453(1)
14.16 Lubricants
453(1)
14.17 Microorganism Inhibitors
453(1)
Summary
453(1)
Glossary
454(1)
Exercises
455(1)
Further Reading
456(3)
Chapter 15 Synthesis of Reactants and Intermediates for Polymers 459(22)
15.1 Monomer Synthesis from Basic Feedstocks
459(8)
15.2 Reactants for Step-Reaction Polymerization
467(6)
15.3 Synthesis of Vinyl Monomers
473(4)
15.4 Search for Less Expensive Feedstocks
477(1)
Summary
478(1)
Glossary
478(1)
Exercises
479(1)
Further Reading
479(2)
Chapter 16 Polymer Technology 481(58)
16.1 Polymer Processing
481(4)
16.1.1 General
481(2)
16.1.2 Secondary Structures: Mesophases
483(2)
16.2 Fibers
485(3)
16.2.1 Polymer Processing: Spinning and Fiber Production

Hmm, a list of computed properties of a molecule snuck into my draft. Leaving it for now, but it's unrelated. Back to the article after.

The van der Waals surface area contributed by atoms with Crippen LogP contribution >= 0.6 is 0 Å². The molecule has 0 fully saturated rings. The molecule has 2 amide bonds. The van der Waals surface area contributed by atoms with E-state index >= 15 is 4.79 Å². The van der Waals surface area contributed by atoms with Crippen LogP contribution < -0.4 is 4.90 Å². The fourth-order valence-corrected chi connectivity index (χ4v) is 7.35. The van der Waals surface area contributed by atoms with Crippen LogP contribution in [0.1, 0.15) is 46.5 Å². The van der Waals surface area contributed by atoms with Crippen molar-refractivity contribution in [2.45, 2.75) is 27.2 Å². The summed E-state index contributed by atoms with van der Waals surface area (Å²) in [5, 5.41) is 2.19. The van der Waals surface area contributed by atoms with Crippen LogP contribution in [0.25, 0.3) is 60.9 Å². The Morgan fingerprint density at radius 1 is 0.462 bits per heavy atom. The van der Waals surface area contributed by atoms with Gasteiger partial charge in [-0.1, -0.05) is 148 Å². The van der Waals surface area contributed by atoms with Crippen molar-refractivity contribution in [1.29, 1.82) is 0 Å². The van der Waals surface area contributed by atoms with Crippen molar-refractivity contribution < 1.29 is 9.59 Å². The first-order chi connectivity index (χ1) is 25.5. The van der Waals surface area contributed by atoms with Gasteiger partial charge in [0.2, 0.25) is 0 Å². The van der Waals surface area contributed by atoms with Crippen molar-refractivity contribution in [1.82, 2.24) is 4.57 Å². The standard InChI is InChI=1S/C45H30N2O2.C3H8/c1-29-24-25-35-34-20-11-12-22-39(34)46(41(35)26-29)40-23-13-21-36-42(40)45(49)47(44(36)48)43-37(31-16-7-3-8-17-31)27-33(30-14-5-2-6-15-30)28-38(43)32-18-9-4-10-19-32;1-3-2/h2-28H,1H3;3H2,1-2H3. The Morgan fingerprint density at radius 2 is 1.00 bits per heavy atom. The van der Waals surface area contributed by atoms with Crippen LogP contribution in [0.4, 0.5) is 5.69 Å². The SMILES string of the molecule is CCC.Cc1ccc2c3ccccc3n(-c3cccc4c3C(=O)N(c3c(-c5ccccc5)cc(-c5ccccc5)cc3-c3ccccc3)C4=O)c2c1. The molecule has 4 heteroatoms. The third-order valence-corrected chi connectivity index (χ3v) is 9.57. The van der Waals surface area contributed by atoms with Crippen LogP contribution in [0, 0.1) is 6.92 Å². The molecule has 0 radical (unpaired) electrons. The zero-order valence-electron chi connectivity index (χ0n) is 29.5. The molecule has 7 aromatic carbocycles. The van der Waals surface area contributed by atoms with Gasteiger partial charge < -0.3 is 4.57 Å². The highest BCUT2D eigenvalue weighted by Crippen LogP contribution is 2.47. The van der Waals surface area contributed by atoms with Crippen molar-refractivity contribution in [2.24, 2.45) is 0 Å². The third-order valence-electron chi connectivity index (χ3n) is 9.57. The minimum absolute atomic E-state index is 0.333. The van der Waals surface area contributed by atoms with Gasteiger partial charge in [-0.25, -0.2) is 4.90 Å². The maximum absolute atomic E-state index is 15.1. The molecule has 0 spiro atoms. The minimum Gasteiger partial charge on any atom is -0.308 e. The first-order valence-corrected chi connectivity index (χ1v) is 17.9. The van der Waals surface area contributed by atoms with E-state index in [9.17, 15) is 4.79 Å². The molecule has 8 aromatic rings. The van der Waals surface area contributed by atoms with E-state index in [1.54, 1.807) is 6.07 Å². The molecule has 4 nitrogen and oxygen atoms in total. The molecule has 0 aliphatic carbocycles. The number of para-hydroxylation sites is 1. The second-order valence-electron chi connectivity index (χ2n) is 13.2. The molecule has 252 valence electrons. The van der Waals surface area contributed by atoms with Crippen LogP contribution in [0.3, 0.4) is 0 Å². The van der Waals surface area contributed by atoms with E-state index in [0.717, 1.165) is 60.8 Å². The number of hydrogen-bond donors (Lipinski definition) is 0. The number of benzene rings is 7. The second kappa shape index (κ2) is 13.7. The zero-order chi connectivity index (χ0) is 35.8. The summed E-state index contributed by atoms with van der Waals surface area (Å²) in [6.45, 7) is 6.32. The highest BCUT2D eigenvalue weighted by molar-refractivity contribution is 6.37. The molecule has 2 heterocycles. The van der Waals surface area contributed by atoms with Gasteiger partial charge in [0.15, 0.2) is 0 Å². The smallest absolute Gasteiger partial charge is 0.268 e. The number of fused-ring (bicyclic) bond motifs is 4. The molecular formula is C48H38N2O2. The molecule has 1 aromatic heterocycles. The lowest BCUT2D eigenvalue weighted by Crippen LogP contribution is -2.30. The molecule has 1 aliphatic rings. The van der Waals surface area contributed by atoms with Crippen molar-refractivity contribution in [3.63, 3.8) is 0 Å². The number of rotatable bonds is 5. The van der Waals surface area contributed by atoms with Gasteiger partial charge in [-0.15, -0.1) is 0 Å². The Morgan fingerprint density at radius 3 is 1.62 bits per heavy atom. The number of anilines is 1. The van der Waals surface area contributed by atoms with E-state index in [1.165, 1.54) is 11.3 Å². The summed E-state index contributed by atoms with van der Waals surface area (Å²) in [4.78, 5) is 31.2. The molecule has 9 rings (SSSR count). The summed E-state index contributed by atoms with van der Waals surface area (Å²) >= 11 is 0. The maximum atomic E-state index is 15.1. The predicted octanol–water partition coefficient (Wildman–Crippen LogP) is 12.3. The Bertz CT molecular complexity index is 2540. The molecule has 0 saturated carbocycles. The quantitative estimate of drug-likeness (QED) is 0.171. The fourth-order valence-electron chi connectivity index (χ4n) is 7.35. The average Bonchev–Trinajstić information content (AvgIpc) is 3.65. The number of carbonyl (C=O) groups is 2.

485(3)
16.2.1.1 Introduction
485(2)
16.2.1.2 Melt Spinning
487(1)
16.2.1.3 Dry Spinning
487(1)
16.2.1.4 Wet Spinning
487(1)
16.3 Elastomers
488(2)
16.3.1 Elastomer Processing
488(2)
16.4 Films and Sheets
490(1)
16.4.1 Calendering
491(1)
16.5 Polymeric Foams
491(1)
16.6 Reinforced Plastics (Composites) and Laminates
491(4)
16.6.1 Composites
491(1)
16.6.2 Particle-Reinforced Composites: Large-Particle Composites
492(1)
16.6.3 Fiber-Reinforced Composites
493(1)
16.6.4 Processing of Fiber-Reinforced Composites
493(1)
16.6.5 Structural Composites
494(1)
16.6.6 Laminating
494(1)
16.7 Molding
495(5)
16.7.1 Injection Molding
496(1)
16.7.2 Blow Molding
497(1)
16.7.3 Rotational Molding
498(1)
16.7.4 Compression and Transfer Molding
499(1)
16.7.5 Thermoforming
500(1)
16.8 Casting
500(1)
16.9 Extrusion
500(3)
16.9.1 Processing
501(1)
16.9.2 Rainwear
502(1)
16.10 Coatings
503(2)
16.11 Adhesives
505(5)
16.12 Conductive Polymeric Materials
510(5)
16.12.1 Photoconductive and Photonic Polymers
510(1)
16.12.2 Electrically Conductive Polymers